Still shy of 30, he showed incredible mental fortitude and courage to play in a Champion’s League Semi-Final against Liverpool just one week later, netting a decisive 98th-minute penalty.
In his time at Chelsea, Lampard became one of the game’s most decorated players. He retires as the Premier League’s fourth highest scorer amassing a staggering 177 goals from a midfield position.
Many players are lauded for their quantity of goals, but Lampard can also be praised for the fashion in which he scored. He holds the record for the most Premier League goals from outside the box (41), all of which are worthy of any highlight reel.
Towards the end of his time in England, Lampard’s body finally showed signs of breaking down with consistent thigh and calf injuries. Never one to be stopped, Lampard set himself one final challenge – to leave his mark in Major League Soccer.
While brief, his time in New York again showcased the midfielder’s class and mental resilience. Initially he was derided as ‘the worst signing in MLS history’, due to a poor start as he struggled for consistent fitness.
Lampard once more set about making a mockery of his critics, finishing his career in style with a goal ratio of one in every two games and notching New York City’s first-ever MLS hat trick in the process.
Now that his time as a player is over, it is intriguing to consider what is next for the last of England’s ‘Golden Generation’.
Recent years have seen the retirement of fellow England teammates David Beckham, Steven Gerrard, and Paul Scholes. While Gerrard has recently taken up a coaching role at Liverpool, Beckham and Scholes are pursuing business and media roles.
It is to the national side’s detriment that neither of these world-class players has progressed into a coaching capacity to work alongside current England manager, Gareth Southgate.
Lampard, like Beckham, made up for his lack of pace and trickery by mastering the fundamentals of the game and ensuring his body was always in optimum condition. These foundation skills are the basis on which great footballers are built and there is a need for them to be ingrained in England’s next generation.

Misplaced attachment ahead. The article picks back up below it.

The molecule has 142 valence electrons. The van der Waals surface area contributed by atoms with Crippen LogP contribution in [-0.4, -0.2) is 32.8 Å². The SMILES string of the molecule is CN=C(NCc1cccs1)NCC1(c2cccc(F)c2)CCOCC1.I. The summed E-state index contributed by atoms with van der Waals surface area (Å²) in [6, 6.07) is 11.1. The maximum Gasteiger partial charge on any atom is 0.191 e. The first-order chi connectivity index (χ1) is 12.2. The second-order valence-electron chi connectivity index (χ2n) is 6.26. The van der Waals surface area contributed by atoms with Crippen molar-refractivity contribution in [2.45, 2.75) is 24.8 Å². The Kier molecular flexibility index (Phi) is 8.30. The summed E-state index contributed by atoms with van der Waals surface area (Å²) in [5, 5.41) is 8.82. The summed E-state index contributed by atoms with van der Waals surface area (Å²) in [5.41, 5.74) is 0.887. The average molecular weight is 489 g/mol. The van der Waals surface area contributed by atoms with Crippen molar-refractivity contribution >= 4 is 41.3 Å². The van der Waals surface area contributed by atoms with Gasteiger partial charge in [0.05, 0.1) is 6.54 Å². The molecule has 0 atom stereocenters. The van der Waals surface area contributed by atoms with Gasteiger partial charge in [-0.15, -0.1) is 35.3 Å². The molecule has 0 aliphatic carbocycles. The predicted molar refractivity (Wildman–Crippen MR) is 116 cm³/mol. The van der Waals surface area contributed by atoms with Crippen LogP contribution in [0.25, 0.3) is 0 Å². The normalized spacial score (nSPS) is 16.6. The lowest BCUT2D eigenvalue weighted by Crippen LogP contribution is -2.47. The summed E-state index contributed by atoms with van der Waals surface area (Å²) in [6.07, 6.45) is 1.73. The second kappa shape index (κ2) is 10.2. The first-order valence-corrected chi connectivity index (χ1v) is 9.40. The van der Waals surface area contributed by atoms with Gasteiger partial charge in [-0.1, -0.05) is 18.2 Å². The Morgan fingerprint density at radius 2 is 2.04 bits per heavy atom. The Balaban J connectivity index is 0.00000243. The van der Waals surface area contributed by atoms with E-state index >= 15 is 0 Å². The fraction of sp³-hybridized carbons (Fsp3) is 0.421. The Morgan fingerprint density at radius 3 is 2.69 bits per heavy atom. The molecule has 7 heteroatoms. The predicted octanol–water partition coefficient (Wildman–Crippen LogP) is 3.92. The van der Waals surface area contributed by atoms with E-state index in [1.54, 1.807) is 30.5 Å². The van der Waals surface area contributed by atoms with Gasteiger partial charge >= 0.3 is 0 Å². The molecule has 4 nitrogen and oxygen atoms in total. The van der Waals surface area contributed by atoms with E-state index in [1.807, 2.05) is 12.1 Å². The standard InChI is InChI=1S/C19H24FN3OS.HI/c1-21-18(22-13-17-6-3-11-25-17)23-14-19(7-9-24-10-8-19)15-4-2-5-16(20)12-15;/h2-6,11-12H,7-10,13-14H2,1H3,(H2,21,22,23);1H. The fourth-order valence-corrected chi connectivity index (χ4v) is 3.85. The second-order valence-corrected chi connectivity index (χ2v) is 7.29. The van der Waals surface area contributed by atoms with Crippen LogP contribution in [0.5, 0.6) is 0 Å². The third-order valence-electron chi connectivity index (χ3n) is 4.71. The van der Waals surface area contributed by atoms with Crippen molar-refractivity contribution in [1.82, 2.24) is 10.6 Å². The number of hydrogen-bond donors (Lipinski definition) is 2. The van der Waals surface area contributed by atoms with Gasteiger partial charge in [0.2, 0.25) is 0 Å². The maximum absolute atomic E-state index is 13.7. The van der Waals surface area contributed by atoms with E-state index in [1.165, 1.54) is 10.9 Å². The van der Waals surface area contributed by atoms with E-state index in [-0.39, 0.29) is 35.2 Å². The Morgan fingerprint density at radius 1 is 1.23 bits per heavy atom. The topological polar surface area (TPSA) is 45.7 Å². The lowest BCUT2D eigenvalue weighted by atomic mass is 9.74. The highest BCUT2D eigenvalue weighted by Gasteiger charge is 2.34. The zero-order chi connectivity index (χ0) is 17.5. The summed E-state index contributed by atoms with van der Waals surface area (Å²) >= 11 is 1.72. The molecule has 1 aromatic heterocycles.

While Beckham has shown little interest in management, Lampard is already undertaking his coaching qualifications, with the Football Association ready to offer him a pathway into management.
Lampard’s unique blend of physical and cerebral qualities makes him the most likely to succeed in management amongst his ‘Golden’ peers.
The Chelsea legend need not look any further for encouragement than his former teammate and friend, Jody Morris. Morris, who played alongside Lampard in the Chelsea midfield, is currently overseeing the Blues Academy that has featured in seven of the last ten youth FA Cup finals.
Upon Lampard’s recent retirement, his former captain John Terry spoke about his friend’s future, saying:
“For him to be example to look up to for our youngsters, someone who has been in their position.. and gone on to achieve what he’s achieved, it is going to be great for our kids at the academy”.
“He’ll be a real success.”
Bit Of Both – We give him a time as a Kid
(Spell Check) We gave Young Frank a Hard time, because of his Dad
The abuse that Lampard got from West Ham fans over the years was disgusting, the club sacked his Dad and his Uncle so did we really expect him to stay? He also used to take the abuse as a motivational tool and play brilliantly against us. I never could understand why he got so much stick. He’s had a remarkable career shame it wasn’t in claret and blue.